Please use this identifier to cite or link to this item: https://scholarbank.nus.edu.sg/handle/10635/112188
Title: Functional importance of RNA interactions in selection of translation initiation codons
Authors: Sprengart, M.L. 
Porter, A.G. 
Issue Date: 1997
Citation: Sprengart, M.L.,Porter, A.G. (1997). Functional importance of RNA interactions in selection of translation initiation codons. Molecular Microbiology 24 (1) : 19-28. ScholarBank@NUS Repository.
Abstract: RNA base pairing between the initiation codon and anticodon loop of initiator tRNA is essential but not sufficient for the selection of the 'correct' mRNA translational start site by ribosomes. In prokaryotes, additional RNA interactions between small ribosomal subunit RNA and mRNA sequences just upstream of the start codon can efficiently direct the ribosome to the initiation site. Although there is presently no proof for a similar important ribosomal RNA interaction in eukaryotes, the 5' non-coding regions of their mRNAs and 'consensus sequences' surrounding initiation codons have been shown to be strong determinants for initiation-site selection, but the exact mechanisms are not yet understood. Intramolecular base pairing in mRNA and participation of translation initiation factors can strongly influence the formation of mRNA-small ribosomal subunit-initiator tRNA complexes and modulate translational activities in both prokaryotes and eukaryotes. Only recently has it been appreciated that alternative mechanisms may also contribute to the selection of initiation codons in all organisms. Although direct proof is currently lacking, there is accumulating evidence that additional cis-acting mRNA elements and trans-acting proteins may form specific 'bridging' interactions with ribosomes during translation initiation.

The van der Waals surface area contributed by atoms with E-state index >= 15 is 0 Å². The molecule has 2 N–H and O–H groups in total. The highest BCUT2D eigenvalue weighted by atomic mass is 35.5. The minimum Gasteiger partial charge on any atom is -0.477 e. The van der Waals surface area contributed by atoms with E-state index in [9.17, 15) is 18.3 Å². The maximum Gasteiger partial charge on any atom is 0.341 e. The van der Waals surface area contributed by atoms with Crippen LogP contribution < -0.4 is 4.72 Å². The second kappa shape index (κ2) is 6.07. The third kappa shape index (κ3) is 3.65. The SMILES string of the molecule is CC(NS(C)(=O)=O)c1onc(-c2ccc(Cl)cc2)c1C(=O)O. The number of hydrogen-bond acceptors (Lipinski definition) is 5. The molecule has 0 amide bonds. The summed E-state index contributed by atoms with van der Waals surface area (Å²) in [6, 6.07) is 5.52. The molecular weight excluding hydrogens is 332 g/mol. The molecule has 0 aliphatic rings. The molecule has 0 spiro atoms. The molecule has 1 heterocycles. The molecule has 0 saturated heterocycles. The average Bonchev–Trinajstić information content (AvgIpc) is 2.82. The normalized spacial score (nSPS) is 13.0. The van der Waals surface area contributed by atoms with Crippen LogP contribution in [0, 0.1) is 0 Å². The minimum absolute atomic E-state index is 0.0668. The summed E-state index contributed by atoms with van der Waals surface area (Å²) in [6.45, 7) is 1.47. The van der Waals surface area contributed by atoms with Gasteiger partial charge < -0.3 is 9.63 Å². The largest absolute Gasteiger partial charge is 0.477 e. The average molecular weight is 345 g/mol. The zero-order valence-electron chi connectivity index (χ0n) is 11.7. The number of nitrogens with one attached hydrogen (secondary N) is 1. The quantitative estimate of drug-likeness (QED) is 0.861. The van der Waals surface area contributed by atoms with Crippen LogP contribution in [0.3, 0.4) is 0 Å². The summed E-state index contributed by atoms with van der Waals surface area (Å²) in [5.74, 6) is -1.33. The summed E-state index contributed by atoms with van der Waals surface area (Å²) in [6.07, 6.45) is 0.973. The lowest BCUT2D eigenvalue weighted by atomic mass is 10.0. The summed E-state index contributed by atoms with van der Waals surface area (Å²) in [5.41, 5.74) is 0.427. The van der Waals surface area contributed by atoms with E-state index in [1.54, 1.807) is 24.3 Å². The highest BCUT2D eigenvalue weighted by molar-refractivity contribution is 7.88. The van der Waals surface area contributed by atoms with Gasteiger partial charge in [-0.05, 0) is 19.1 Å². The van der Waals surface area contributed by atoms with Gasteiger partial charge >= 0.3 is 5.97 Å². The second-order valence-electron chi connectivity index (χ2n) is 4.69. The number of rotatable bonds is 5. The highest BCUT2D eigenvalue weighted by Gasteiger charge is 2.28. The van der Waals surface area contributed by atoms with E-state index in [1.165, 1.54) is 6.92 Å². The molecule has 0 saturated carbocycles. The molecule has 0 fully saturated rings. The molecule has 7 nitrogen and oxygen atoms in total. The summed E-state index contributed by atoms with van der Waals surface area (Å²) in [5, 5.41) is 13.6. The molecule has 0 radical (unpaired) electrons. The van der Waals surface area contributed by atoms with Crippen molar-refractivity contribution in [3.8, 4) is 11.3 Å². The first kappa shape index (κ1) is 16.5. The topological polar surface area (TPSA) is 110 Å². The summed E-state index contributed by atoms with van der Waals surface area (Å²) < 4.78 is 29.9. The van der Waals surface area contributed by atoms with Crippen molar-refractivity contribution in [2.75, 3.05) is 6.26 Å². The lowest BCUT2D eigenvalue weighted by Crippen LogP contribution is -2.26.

Source Title: Molecular Microbiology
URI: http://scholarbank.nus.edu.sg/handle/10635/112188
ISSN: 0950382X
Appears in Collections:Staff Publications

Show full item record
Files in This Item:
There are no files associated with this item.

Page view(s)

62
checked on Aug 16, 2019

Google ScholarTM

Check


Items in DSpace are protected by copyright, with all rights reserved, unless otherwise indicated.